Coronavirus scare: Markets recovered 6 months after the outbreak of past epidemics

For long term investors, timing does not play a very large role. Even if India's long term growth reduces to 6%, that is still significant in the context of the global growth of 1-2%.

March 02, 2020 / 07:59 PM IST

Did the 900-drop in Nifty, or the near 3,000-point drop in the S&P BSE Sensex for the week ended February 28 scare you from investing in equity markets? Well, you are not alone if you are thinking of booking profits at current levels.

The market is going through a turbulent time as coronavirus is slowly turning into a global epidemic which has triggered a risk-off sentiment.

There is mayhem in stock markets across the world. Indian indices, too, have shed nearly 10% in just 10 sessions. Nifty50 has lost over 1,000 points in the same period.

On the global front, world share markets witnessed their worst week since the global financial crisis, wiping out about $6 trillion, a Reuters report showed.

Close

COVID-19 Vaccine

Frequently Asked Questions

View more
How does a vaccine work?

A vaccine works by mimicking a natural infection. A vaccine not only induces immune response to protect people from any future COVID-19 infection, but also helps quickly build herd immunity to put an end to the pandemic. Herd immunity occurs when a sufficient percentage of a population becomes immune to a disease, making the spread of disease from person to person unlikely. The good news is that SARS-CoV-2 virus has been fairly stable, which increases the viability of a vaccine.

How many types of vaccines are there?

There are broadly four types of vaccine — one, a vaccine based on the whole virus (this could be either inactivated, or an attenuated [weakened] virus vaccine); two, a non-replicating viral vector vaccine that uses a benign virus as vector that carries the antigen of SARS-CoV; three, nucleic-acid vaccines that have genetic material like DNA and RNA of antigens like spike protein given to a person, helping human cells decode genetic material and produce the vaccine; and four, protein subunit vaccine wherein the recombinant proteins of SARS-COV-2 along with an adjuvant (booster) is given as a vaccine.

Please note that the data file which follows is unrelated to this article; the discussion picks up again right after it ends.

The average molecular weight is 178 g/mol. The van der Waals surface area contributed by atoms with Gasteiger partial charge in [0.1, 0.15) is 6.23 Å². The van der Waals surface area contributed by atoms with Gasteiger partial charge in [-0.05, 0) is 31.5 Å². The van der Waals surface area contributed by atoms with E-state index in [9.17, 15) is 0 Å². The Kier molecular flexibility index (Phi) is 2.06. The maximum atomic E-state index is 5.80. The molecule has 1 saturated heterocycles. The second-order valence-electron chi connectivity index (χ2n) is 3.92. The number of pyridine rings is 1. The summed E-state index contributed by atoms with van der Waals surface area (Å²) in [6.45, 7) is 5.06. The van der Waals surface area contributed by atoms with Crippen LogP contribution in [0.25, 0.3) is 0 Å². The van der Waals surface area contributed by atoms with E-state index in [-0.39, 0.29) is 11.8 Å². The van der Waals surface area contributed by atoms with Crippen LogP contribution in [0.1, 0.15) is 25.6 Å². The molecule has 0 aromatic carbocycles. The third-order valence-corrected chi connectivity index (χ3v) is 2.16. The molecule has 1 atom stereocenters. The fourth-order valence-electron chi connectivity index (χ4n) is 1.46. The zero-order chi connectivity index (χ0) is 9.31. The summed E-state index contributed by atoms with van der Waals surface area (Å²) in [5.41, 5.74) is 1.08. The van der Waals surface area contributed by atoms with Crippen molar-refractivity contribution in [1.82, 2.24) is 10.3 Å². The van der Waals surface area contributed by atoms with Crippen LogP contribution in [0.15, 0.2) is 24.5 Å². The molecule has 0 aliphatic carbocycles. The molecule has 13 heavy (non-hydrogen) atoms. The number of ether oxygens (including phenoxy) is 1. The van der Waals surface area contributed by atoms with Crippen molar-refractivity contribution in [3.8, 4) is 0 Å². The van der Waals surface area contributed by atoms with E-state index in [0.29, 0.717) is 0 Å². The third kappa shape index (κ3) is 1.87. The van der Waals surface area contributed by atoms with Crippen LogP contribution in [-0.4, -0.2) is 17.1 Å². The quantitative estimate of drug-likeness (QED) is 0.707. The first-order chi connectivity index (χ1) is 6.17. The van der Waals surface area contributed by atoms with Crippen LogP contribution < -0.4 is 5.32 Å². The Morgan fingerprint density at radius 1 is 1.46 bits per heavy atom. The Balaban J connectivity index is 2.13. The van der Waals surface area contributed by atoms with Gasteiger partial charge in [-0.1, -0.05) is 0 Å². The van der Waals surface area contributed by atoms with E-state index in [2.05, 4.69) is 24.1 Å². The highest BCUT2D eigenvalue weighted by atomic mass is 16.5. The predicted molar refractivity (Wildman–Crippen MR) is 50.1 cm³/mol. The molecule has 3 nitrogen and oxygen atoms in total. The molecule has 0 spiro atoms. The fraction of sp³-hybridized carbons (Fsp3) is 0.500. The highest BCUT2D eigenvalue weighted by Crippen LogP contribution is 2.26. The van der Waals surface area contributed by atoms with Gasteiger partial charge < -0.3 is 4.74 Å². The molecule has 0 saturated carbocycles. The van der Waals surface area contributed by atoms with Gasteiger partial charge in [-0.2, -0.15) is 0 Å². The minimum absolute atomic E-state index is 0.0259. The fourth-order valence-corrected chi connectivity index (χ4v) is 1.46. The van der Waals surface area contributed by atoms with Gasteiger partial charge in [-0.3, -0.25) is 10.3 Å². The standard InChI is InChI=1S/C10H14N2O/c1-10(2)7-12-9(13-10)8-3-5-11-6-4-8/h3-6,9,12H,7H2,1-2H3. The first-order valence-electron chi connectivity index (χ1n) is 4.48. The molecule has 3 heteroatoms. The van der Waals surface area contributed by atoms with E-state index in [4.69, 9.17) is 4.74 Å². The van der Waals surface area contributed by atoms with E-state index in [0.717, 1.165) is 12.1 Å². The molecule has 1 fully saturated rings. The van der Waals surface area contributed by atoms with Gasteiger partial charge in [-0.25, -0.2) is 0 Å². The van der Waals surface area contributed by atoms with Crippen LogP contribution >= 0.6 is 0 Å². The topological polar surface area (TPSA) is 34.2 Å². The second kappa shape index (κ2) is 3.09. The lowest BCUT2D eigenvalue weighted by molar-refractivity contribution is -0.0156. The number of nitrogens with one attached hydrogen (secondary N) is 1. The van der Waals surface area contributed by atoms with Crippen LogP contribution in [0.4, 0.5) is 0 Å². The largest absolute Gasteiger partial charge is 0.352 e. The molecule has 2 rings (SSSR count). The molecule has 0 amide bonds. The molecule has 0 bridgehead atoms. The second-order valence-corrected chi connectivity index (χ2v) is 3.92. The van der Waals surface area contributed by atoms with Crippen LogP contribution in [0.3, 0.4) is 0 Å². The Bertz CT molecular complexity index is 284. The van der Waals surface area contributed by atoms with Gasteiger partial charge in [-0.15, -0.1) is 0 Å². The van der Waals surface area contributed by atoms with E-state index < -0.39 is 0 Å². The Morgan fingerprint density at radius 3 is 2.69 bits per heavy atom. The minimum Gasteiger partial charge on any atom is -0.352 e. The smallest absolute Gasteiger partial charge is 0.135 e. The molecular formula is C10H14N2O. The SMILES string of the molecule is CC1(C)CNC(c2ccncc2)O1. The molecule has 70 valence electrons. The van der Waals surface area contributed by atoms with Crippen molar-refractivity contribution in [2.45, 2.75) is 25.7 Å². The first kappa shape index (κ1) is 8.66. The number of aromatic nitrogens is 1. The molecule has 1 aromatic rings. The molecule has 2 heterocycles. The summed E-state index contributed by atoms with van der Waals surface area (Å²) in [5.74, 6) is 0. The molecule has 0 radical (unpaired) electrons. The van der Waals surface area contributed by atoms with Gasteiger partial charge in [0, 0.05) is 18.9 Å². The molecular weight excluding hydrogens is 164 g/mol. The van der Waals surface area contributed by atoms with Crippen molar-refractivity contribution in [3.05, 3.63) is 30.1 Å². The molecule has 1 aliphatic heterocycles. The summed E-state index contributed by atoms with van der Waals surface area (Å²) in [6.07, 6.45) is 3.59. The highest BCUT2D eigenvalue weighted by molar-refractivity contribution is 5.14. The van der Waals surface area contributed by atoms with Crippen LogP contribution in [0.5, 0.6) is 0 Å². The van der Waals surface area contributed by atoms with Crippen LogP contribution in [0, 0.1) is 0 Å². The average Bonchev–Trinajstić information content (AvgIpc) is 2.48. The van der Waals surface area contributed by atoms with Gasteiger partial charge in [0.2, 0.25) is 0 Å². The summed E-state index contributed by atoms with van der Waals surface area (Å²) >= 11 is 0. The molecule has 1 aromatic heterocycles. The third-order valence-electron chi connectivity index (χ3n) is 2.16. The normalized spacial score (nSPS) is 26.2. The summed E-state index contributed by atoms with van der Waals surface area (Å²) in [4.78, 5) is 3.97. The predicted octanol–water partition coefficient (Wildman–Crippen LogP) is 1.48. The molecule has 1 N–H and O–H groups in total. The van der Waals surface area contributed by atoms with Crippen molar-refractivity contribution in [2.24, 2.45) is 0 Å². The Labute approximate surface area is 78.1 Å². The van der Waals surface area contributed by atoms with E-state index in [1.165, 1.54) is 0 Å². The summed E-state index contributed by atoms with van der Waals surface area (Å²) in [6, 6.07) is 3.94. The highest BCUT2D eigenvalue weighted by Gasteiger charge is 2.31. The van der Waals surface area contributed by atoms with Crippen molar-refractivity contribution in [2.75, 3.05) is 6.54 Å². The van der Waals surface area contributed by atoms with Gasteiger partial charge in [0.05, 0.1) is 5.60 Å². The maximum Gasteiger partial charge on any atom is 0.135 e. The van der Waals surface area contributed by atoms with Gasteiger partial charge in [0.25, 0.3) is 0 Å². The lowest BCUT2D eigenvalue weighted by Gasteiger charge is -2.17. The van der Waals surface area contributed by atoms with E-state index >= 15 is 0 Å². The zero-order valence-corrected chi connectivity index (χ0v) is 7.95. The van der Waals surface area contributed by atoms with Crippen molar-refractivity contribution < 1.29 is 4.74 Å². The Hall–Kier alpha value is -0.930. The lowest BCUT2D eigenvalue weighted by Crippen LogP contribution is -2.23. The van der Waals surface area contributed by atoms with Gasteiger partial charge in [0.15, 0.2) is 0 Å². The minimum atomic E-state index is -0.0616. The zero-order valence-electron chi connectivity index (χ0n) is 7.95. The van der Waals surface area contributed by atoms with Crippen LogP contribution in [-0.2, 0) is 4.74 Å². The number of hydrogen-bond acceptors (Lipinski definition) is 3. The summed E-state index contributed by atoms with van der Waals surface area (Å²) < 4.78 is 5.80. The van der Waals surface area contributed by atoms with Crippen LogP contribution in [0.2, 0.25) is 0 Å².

What does it take to develop a vaccine of this kind?

Vaccine development is a long, complex process. Unlike drugs that are given to people with a diseased, vaccines are given to healthy people and also vulnerable sections such as children, pregnant women and the elderly. So rigorous tests are compulsory. History says that the fastest time it took to develop a vaccine is five years, but it usually takes double or sometimes triple that time.

View more
Show

Bond markets are certainly screaming warnings of recession, with the US and German 10-year yields falling 20 basis points on the week.

There is gloom and doom in the market, and there is a possibility that the selling pressure will continue for some more time.

But, these Black Swan events have happened in the past as well. One thing which stands out is the fact that markets have bounced back aggressively once the overhang is over which has created opportunities for long-term wealth creation.

“The outbreaks of SARS, swine flu, Ebola and others saw an initial sell-off in the markets, but they quickly bounced back and offset the losses. With the concerned authorities working on quarantine measures, news reports suggest the epidemic could plateau in the next few weeks,” Jashan Arora, Director Master Capital Services Ltd.

“Global equities tend to rebound after a temporary decline. Six months after the outbreak of past epidemics, markets were up again as per the data by Bloomberg on the Global market cap change (%) in 1 month and 6months after the epidemic,” he said.